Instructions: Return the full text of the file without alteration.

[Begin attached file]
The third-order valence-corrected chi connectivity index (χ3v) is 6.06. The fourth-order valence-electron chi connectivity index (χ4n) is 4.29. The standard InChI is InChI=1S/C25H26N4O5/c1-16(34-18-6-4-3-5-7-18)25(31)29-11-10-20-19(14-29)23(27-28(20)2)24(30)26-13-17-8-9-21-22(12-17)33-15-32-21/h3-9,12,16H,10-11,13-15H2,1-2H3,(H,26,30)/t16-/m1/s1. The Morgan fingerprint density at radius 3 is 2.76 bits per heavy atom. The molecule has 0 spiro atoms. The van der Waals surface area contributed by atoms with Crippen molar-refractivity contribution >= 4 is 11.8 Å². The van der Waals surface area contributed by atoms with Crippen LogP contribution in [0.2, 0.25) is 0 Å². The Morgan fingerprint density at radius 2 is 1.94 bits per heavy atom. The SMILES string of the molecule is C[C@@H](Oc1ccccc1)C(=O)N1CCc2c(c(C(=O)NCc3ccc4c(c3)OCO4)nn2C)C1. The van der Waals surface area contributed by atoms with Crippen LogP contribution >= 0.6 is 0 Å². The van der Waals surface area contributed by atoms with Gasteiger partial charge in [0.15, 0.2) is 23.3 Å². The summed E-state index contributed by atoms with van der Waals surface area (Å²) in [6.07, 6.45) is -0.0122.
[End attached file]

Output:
The third-order valence-corrected chi connectivity index (χ3v) is 6.06. The fourth-order valence-electron chi connectivity index (χ4n) is 4.29. The standard InChI is InChI=1S/C25H26N4O5/c1-16(34-18-6-4-3-5-7-18)25(31)29-11-10-20-19(14-29)23(27-28(20)2)24(30)26-13-17-8-9-21-22(12-17)33-15-32-21/h3-9,12,16H,10-11,13-15H2,1-2H3,(H,26,30)/t16-/m1/s1. The Morgan fingerprint density at radius 3 is 2.76 bits per heavy atom. The molecule has 0 spiro atoms. The van der Waals surface area contributed by atoms with Crippen molar-refractivity contribution >= 4 is 11.8 Å². The van der Waals surface area contributed by atoms with Crippen LogP contribution in [0.2, 0.25) is 0 Å². The Morgan fingerprint density at radius 2 is 1.94 bits per heavy atom. The SMILES string of the molecule is C[C@@H](Oc1ccccc1)C(=O)N1CCc2c(c(C(=O)NCc3ccc4c(c3)OCO4)nn2C)C1. The van der Waals surface area contributed by atoms with Crippen LogP contribution >= 0.6 is 0 Å². The van der Waals surface area contributed by atoms with Gasteiger partial charge in [0.15, 0.2) is 23.3 Å². The summed E-state index contributed by atoms with van der Waals surface area (Å²) in [6.07, 6.45) is -0.0122.